What I’ve learnt so far about how to write fiction

A friend just told me she’s started writing and asked for any advice, and I thought: HELL, YEAH, I have advice! When I took this up as a serious hobby, I thought there wouldn’t be much to learn as I was confident in my grammar (>10 years teaching English). What else could there be?

It’s around three years since I started, and I have learnt a lot. A few of these have been grammar/language-use related, but the vast majority have been on how to make stories more compelling, how to plan and the dynamics of sentence/paragraph construction.

I thought I’d (attempt to) list these here.

  1. Plan your damned stories! If you don’t, they’ll turn on you.
    I’m still so far from having got the hang of this. I plan, but then when I write, I veer desperately away from what I’m supposed to be doing, and just can’t steer it back, despite watching the desired route branch off and disappear.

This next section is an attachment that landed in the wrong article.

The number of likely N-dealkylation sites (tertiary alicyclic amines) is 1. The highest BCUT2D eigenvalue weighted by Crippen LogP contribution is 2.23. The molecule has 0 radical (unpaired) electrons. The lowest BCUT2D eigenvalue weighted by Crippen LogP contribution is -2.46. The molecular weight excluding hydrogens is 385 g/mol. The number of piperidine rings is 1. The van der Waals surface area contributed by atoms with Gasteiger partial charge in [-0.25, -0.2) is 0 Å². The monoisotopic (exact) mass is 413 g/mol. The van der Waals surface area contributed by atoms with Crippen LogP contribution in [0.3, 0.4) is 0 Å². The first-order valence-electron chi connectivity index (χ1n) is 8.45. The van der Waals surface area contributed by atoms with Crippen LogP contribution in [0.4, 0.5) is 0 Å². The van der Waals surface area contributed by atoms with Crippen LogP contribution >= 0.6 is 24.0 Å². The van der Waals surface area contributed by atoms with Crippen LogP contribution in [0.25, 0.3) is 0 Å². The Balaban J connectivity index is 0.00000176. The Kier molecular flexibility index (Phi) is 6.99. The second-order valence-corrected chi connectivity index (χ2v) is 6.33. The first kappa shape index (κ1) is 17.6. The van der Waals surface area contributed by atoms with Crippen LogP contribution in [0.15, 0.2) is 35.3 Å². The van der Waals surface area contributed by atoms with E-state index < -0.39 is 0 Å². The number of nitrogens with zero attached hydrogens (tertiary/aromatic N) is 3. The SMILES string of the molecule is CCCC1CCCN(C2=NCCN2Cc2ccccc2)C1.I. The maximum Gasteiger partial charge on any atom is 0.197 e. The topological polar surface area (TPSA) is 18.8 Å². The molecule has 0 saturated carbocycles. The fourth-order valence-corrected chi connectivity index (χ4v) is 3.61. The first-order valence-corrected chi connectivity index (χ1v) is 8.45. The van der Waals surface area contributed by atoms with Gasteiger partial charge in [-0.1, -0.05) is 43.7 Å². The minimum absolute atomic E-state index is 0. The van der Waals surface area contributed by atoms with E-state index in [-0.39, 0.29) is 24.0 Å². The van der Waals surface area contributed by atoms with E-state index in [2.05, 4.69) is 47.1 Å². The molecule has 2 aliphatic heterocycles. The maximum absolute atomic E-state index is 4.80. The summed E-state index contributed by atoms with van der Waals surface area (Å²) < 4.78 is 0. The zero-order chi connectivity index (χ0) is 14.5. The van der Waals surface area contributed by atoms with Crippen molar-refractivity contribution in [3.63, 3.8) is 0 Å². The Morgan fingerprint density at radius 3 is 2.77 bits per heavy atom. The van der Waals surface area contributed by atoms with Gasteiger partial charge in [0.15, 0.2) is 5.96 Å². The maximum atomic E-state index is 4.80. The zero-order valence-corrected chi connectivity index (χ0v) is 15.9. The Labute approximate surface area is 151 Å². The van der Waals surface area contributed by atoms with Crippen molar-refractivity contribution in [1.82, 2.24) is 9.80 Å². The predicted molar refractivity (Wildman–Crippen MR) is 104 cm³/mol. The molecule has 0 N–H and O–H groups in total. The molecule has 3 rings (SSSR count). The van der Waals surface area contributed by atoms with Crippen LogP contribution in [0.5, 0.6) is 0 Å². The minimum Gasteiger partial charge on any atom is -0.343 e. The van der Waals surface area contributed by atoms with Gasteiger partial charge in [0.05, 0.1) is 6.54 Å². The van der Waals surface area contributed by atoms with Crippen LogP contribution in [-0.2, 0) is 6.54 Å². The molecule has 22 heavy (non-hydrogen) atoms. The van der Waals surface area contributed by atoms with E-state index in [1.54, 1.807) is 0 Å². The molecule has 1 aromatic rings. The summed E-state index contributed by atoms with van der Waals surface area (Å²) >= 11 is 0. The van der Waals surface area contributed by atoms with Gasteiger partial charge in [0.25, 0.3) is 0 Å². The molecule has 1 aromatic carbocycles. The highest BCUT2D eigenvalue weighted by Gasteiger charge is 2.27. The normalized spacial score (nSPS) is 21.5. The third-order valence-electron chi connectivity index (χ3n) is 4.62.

Also, it is fun and often successful to write without a plan, but I tend to find I only manage a bit, and that gives me the material that I then need to go back and plan round and then start again.
    A blog post I wrote on planning, including a really excellent short book about it: How to plan your story–book review
  2. Don’t worry about quality with the first draft: just smash the b@5t@rd down as fast as possible. The rest you do with editing. Editing is a whole nuther skill, but it’s really enjoyable (and also really unenjoyable!), and you can massively change what you did to add themes, etc.